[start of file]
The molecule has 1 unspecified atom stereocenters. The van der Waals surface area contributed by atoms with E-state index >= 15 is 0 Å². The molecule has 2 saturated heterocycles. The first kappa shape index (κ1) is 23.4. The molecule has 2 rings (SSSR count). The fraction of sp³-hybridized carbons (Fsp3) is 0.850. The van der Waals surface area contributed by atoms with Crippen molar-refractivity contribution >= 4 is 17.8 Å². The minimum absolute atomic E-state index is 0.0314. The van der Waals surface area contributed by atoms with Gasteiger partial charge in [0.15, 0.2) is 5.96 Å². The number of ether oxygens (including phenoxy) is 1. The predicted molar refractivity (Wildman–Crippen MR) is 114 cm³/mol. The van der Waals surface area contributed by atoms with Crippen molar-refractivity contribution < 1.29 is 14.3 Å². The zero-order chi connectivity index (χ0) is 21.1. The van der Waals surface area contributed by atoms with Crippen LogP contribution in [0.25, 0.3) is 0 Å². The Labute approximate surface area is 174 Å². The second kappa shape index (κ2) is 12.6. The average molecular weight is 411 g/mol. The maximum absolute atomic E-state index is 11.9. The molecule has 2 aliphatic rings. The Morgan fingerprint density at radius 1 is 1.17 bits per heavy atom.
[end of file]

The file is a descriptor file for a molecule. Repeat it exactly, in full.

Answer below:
The molecule has 1 unspecified atom stereocenters. The van der Waals surface area contributed by atoms with E-state index >= 15 is 0 Å². The molecule has 2 saturated heterocycles. The first kappa shape index (κ1) is 23.4. The molecule has 2 rings (SSSR count). The fraction of sp³-hybridized carbons (Fsp3) is 0.850. The van der Waals surface area contributed by atoms with Crippen molar-refractivity contribution >= 4 is 17.8 Å². The minimum absolute atomic E-state index is 0.0314. The van der Waals surface area contributed by atoms with Gasteiger partial charge in [0.15, 0.2) is 5.96 Å². The number of ether oxygens (including phenoxy) is 1. The predicted molar refractivity (Wildman–Crippen MR) is 114 cm³/mol. The van der Waals surface area contributed by atoms with Crippen molar-refractivity contribution < 1.29 is 14.3 Å². The zero-order chi connectivity index (χ0) is 21.1. The van der Waals surface area contributed by atoms with Crippen LogP contribution in [0.25, 0.3) is 0 Å². The Labute approximate surface area is 174 Å². The second kappa shape index (κ2) is 12.6. The average molecular weight is 411 g/mol. The maximum absolute atomic E-state index is 11.9. The molecule has 2 aliphatic rings. The Morgan fingerprint density at radius 1 is 1.17 bits per heavy atom.